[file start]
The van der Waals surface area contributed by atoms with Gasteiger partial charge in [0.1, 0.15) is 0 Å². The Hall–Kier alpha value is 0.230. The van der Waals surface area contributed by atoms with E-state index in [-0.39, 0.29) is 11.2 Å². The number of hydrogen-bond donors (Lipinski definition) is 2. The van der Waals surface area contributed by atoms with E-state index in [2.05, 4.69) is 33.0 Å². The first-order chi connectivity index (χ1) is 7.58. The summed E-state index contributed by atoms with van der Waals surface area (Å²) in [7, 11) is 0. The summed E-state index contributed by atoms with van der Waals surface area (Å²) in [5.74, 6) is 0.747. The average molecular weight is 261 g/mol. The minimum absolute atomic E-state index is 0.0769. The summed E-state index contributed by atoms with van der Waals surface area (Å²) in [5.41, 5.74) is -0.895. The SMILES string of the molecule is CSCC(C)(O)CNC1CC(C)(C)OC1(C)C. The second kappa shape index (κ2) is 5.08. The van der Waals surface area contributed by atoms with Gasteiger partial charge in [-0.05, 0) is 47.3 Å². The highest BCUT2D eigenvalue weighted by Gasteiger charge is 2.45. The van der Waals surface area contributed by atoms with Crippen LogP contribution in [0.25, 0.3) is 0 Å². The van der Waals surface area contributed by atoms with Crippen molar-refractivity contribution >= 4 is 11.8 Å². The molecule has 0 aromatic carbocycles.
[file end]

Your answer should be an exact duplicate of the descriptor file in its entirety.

The van der Waals surface area contributed by atoms with Gasteiger partial charge in [0.1, 0.15) is 0 Å². The Hall–Kier alpha value is 0.230. The van der Waals surface area contributed by atoms with E-state index in [-0.39, 0.29) is 11.2 Å². The number of hydrogen-bond donors (Lipinski definition) is 2. The van der Waals surface area contributed by atoms with E-state index in [2.05, 4.69) is 33.0 Å². The first-order chi connectivity index (χ1) is 7.58. The summed E-state index contributed by atoms with van der Waals surface area (Å²) in [7, 11) is 0. The summed E-state index contributed by atoms with van der Waals surface area (Å²) in [5.74, 6) is 0.747. The average molecular weight is 261 g/mol. The minimum absolute atomic E-state index is 0.0769. The summed E-state index contributed by atoms with van der Waals surface area (Å²) in [5.41, 5.74) is -0.895. The SMILES string of the molecule is CSCC(C)(O)CNC1CC(C)(C)OC1(C)C. The second kappa shape index (κ2) is 5.08. The van der Waals surface area contributed by atoms with Gasteiger partial charge in [-0.05, 0) is 47.3 Å². The highest BCUT2D eigenvalue weighted by Gasteiger charge is 2.45. The van der Waals surface area contributed by atoms with Crippen LogP contribution in [0.25, 0.3) is 0 Å². The van der Waals surface area contributed by atoms with Crippen molar-refractivity contribution >= 4 is 11.8 Å². The molecule has 0 aromatic carbocycles.